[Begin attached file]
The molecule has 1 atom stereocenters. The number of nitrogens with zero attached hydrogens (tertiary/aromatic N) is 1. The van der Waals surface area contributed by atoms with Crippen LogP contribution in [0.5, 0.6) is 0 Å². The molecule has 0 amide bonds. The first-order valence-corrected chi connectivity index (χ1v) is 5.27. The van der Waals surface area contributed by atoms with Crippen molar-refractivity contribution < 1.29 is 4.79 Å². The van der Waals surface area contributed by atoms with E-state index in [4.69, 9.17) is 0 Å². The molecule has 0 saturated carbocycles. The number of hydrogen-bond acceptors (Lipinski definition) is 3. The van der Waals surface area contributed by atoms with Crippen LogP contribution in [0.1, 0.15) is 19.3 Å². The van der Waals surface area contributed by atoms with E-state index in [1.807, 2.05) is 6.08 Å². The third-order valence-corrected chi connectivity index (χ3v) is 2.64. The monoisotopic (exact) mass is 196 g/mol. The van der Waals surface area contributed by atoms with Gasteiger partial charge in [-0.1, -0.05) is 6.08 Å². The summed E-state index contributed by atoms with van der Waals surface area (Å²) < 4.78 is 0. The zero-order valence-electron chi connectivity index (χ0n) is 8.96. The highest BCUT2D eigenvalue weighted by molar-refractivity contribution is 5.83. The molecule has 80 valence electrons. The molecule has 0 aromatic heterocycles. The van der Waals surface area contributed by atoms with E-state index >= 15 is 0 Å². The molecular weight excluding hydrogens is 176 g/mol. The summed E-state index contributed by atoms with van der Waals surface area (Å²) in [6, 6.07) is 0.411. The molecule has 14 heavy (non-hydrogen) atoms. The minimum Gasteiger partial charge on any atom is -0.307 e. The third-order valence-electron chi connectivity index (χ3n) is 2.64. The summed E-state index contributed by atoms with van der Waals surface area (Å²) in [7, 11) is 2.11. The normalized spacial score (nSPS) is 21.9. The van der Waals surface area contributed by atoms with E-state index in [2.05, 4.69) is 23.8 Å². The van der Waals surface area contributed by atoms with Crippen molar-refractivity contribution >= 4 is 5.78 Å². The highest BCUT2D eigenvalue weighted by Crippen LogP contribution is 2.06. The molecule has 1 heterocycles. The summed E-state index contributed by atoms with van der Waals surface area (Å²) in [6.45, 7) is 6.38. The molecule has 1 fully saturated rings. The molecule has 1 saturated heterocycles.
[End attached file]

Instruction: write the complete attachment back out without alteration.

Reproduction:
The molecule has 1 atom stereocenters. The number of nitrogens with zero attached hydrogens (tertiary/aromatic N) is 1. The van der Waals surface area contributed by atoms with Crippen LogP contribution in [0.5, 0.6) is 0 Å². The molecule has 0 amide bonds. The first-order valence-corrected chi connectivity index (χ1v) is 5.27. The van der Waals surface area contributed by atoms with Crippen molar-refractivity contribution < 1.29 is 4.79 Å². The van der Waals surface area contributed by atoms with E-state index in [4.69, 9.17) is 0 Å². The molecule has 0 saturated carbocycles. The number of hydrogen-bond acceptors (Lipinski definition) is 3. The van der Waals surface area contributed by atoms with Crippen LogP contribution in [0.1, 0.15) is 19.3 Å². The van der Waals surface area contributed by atoms with E-state index in [1.807, 2.05) is 6.08 Å². The third-order valence-corrected chi connectivity index (χ3v) is 2.64. The monoisotopic (exact) mass is 196 g/mol. The van der Waals surface area contributed by atoms with Gasteiger partial charge in [-0.1, -0.05) is 6.08 Å². The summed E-state index contributed by atoms with van der Waals surface area (Å²) < 4.78 is 0. The zero-order valence-electron chi connectivity index (χ0n) is 8.96. The highest BCUT2D eigenvalue weighted by molar-refractivity contribution is 5.83. The molecule has 80 valence electrons. The molecule has 0 aromatic heterocycles. The van der Waals surface area contributed by atoms with E-state index >= 15 is 0 Å². The molecular weight excluding hydrogens is 176 g/mol. The summed E-state index contributed by atoms with van der Waals surface area (Å²) in [6, 6.07) is 0.411. The molecule has 14 heavy (non-hydrogen) atoms. The minimum Gasteiger partial charge on any atom is -0.307 e. The third-order valence-electron chi connectivity index (χ3n) is 2.64. The summed E-state index contributed by atoms with van der Waals surface area (Å²) in [7, 11) is 2.11. The normalized spacial score (nSPS) is 21.9. The van der Waals surface area contributed by atoms with E-state index in [2.05, 4.69) is 23.8 Å². The van der Waals surface area contributed by atoms with Crippen molar-refractivity contribution >= 4 is 5.78 Å². The highest BCUT2D eigenvalue weighted by Crippen LogP contribution is 2.06. The molecule has 1 heterocycles. The summed E-state index contributed by atoms with van der Waals surface area (Å²) in [6.45, 7) is 6.38. The molecule has 1 fully saturated rings. The molecule has 1 saturated heterocycles.